1. Tokyo Square Garden: this is a multi-purpose commercial building that was 3001 JP’s headquarters. In 2010, 3001 JP contributed their land to a JV with The Dai-ichi Life Insurance Company for the development of the property and retained an 11.2% ownership of the finished Tokyo Square Garden building. The property is also attractively located – just 500 meters outside of Tokyo Station. It’s 100% occupied, and is managed by Dai-ichi Building, a private property management company in Japan that manages 308 commercial buildings. In January 2017, Japan Prime Realty (a publicly traded Japanese REIT) bought 8.2% of Tokyo Square Garden for ¥18.4 billion, implying 3001 JP’s stake is worth ¥25 billion (you can find more info on the Japan Prime Realty transaction on pg.14 of their investor deck http://www.jpr-reit.co.jp/ir/library/uploads/170309-6957fe8c3c.pdf).
|JPR Acquisition Price||¥18,400|
|% of TSG Purchased||8.22%|
|Implied TSG Value||¥223,844|
|% Owned by 3001 JP||11.18%|
|Value of 3001 JP's Stake||¥25,026|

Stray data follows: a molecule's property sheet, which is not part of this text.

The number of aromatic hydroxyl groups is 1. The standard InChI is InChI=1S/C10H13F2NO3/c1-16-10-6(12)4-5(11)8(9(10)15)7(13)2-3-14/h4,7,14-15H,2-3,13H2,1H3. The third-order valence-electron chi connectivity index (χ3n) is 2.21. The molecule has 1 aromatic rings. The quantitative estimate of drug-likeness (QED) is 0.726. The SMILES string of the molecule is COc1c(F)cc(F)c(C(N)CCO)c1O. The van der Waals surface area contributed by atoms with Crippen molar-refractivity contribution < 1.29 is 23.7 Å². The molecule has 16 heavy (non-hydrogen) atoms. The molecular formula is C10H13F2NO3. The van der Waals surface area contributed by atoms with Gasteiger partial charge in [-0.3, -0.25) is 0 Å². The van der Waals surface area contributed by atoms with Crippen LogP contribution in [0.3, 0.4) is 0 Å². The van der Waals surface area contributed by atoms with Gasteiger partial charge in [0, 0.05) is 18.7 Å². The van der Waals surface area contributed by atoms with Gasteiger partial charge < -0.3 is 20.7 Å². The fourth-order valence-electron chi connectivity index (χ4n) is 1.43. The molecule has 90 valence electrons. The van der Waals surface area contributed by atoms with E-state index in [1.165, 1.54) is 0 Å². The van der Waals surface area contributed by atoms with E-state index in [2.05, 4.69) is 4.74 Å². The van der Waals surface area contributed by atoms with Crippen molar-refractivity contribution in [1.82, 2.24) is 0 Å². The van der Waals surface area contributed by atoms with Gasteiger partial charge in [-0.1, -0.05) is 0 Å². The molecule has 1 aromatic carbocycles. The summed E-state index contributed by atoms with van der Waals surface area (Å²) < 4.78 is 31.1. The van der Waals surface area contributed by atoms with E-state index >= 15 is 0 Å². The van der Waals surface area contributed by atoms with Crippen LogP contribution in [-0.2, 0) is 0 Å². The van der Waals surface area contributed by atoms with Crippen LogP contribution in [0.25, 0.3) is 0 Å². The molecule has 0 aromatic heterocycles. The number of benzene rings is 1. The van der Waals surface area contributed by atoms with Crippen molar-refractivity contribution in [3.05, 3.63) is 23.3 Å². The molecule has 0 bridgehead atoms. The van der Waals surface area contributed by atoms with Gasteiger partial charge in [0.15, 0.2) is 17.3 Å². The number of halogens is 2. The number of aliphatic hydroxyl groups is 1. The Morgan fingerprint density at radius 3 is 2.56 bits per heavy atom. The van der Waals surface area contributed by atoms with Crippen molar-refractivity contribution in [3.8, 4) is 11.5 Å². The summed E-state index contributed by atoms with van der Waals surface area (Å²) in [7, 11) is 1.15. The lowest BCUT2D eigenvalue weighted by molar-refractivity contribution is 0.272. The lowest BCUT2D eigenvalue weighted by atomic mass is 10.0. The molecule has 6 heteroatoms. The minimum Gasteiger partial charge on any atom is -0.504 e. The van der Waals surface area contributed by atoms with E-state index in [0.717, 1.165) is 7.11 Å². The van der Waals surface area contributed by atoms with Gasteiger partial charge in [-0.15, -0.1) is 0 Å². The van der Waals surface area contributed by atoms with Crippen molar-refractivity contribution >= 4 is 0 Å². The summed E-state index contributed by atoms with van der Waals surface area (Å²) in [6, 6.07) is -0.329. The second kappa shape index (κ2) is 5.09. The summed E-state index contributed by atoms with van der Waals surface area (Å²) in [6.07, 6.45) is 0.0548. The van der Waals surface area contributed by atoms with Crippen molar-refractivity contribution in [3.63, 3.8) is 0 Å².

Put together, we believe Cocoon City and Tokyo Square Garden account for ¥106 billion of the ¥117.5 billion of total appraised rental real estate value. The rest of the rental real estate portfolio is mostly shopping centers and a few hotels, and excludes the actual real estate owned where 3001 JP operates its other businesses – that is an additional ¥3.6 billion of value (if valued at book). We feel comfortable with the ¥117.5 billion appraisal valuation as it implies 21.5x EBITDA, which is in line with valuation of other Japanese retail REITs.
|Japanese Retail REITs||Ticker||LTM EBITDA|
|Mitsui Fudosan Co., Ltd.||8801 JP||19.3x|
|Japan Retail Fund Investment Corporation||8953 JP||23.1x|
|AEON REIT Investment Corporation||3292 JP||16.7x|
|Frontier Real Estate Investment Corporation||8964 JP||20.3x|
|Fukuoka REIT Corporation||8968 JP||22.7x|
|Kenedix Retail REIT Corporation||3453 JP||25.3x|